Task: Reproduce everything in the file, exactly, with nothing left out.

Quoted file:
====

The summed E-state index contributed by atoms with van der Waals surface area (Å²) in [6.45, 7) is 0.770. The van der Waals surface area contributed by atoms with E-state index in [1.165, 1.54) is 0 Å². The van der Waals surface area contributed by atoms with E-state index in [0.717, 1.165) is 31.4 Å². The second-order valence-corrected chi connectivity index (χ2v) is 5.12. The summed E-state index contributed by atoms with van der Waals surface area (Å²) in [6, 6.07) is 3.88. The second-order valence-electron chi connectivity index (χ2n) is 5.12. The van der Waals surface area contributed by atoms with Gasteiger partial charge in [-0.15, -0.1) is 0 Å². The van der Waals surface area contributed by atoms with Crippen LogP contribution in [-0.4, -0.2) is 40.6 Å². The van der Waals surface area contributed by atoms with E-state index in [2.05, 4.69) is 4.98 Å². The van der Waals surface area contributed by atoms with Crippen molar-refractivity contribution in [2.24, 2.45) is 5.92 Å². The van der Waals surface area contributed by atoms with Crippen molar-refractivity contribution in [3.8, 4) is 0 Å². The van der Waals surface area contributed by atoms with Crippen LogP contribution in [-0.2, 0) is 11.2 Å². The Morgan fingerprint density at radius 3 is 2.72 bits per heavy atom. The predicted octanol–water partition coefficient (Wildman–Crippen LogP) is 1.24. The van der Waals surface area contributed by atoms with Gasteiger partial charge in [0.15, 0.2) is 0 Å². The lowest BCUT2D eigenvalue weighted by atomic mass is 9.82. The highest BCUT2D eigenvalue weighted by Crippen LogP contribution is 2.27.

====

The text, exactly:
The summed E-state index contributed by atoms with van der Waals surface area (Å²) in [6.45, 7) is 0.770. The van der Waals surface area contributed by atoms with E-state index in [1.165, 1.54) is 0 Å². The van der Waals surface area contributed by atoms with E-state index in [0.717, 1.165) is 31.4 Å². The second-order valence-corrected chi connectivity index (χ2v) is 5.12. The summed E-state index contributed by atoms with van der Waals surface area (Å²) in [6, 6.07) is 3.88. The second-order valence-electron chi connectivity index (χ2n) is 5.12. The van der Waals surface area contributed by atoms with Gasteiger partial charge in [-0.15, -0.1) is 0 Å². The van der Waals surface area contributed by atoms with Crippen LogP contribution in [-0.4, -0.2) is 40.6 Å². The van der Waals surface area contributed by atoms with E-state index in [2.05, 4.69) is 4.98 Å². The van der Waals surface area contributed by atoms with Crippen molar-refractivity contribution in [2.24, 2.45) is 5.92 Å². The van der Waals surface area contributed by atoms with Crippen molar-refractivity contribution in [3.8, 4) is 0 Å². The van der Waals surface area contributed by atoms with Crippen LogP contribution in [-0.2, 0) is 11.2 Å². The Morgan fingerprint density at radius 3 is 2.72 bits per heavy atom. The predicted octanol–water partition coefficient (Wildman–Crippen LogP) is 1.24. The van der Waals surface area contributed by atoms with Gasteiger partial charge in [0.15, 0.2) is 0 Å². The lowest BCUT2D eigenvalue weighted by atomic mass is 9.82. The highest BCUT2D eigenvalue weighted by Crippen LogP contribution is 2.27.